Toyota Avensis 2.0 VVT-i T3-X review

As reliable as they come

January 2005

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Overall rating

3.5 out of 5 stars


  • As reliable as they come
  • Comprehensive safety package
  • Low-for-class running costs and insurance
  • Premium build quality throughout


  • Bonnet bulge, oversized grille look contrived
  • Awful TV adverts give mixed message
  • Mismatching of some interior plastics
  • Lacks any sense of driver involvement

Designed and engineered in Europe rather than Japan, and built at the Burnaston factory near Derby, Toyota has made a concerted effort to shake off accusations that the Avensis name represents a product that is capable and reliable but rather dull.

It's hard to imagine many other carmakers viewing a reputation for reliability as anything other than a ringing endorsement, but Toyota was clearly rankled by comparisons between its products and the sort of gadgets you find in your kitchen. So the Avensis' brief is to be bought with at least a portion of heart as well as head.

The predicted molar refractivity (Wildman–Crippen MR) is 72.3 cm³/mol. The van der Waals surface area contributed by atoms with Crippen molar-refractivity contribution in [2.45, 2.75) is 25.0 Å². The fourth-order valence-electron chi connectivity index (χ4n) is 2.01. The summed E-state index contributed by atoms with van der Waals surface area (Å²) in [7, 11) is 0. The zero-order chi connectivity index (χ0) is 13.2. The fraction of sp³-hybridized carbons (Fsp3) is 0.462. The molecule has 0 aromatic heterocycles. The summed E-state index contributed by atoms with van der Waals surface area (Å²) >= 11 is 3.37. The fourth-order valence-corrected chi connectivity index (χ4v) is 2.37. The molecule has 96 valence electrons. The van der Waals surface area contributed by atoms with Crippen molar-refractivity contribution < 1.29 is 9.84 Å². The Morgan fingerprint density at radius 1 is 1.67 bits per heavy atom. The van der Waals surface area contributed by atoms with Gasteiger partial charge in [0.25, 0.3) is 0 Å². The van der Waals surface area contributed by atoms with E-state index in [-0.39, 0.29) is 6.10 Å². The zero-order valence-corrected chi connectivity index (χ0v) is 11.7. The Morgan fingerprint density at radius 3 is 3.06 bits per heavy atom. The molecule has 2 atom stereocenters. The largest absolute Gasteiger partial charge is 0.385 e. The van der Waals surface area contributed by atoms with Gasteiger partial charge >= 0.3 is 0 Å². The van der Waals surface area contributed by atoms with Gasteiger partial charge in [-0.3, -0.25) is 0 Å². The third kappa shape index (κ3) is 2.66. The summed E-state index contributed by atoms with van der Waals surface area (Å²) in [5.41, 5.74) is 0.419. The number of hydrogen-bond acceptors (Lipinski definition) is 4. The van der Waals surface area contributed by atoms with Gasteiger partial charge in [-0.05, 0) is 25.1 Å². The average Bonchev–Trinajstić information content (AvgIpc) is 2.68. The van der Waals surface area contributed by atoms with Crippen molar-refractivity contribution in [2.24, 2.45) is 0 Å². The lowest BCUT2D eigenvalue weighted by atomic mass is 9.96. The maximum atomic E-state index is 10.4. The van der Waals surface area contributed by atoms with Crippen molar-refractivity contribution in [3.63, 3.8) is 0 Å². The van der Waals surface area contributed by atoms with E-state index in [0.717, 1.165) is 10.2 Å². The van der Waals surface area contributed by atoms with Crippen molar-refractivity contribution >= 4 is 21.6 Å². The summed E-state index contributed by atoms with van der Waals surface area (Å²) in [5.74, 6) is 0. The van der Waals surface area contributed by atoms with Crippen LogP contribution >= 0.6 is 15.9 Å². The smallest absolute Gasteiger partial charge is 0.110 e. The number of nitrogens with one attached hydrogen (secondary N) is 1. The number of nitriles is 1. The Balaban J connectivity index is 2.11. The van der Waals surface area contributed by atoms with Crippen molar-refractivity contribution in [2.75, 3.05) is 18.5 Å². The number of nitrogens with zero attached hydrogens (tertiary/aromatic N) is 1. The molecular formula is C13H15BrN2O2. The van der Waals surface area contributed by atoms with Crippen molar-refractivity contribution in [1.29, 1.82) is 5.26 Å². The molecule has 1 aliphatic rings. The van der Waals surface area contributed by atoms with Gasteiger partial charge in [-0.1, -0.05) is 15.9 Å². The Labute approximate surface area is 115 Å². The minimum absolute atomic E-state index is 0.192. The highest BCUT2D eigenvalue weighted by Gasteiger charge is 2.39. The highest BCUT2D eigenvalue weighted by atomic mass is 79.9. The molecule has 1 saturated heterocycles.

Quite whether anyone could describe the latest Avensis as exciting is debatable, but it is certainly intriguing and a worthy contender in a segment that includes the Ford Mondeo, Vauxhall Vectra and Honda Accord. The saloon variant tested here looks slightly classier than the hatchback but drives in just the same way.

Taking a distinctly Lexus-like approach to quality control, the Avensis is built to impressively high standards with all exterior panels and interior fittings exhibiting nigh-on perfect alignment. Where it matters (dash, steering wheel and seats), some high-class materials are used, though look in more inaccessible areas under the seats and deep into the footwell and you'll discover that there are a few cost-saving ones as well.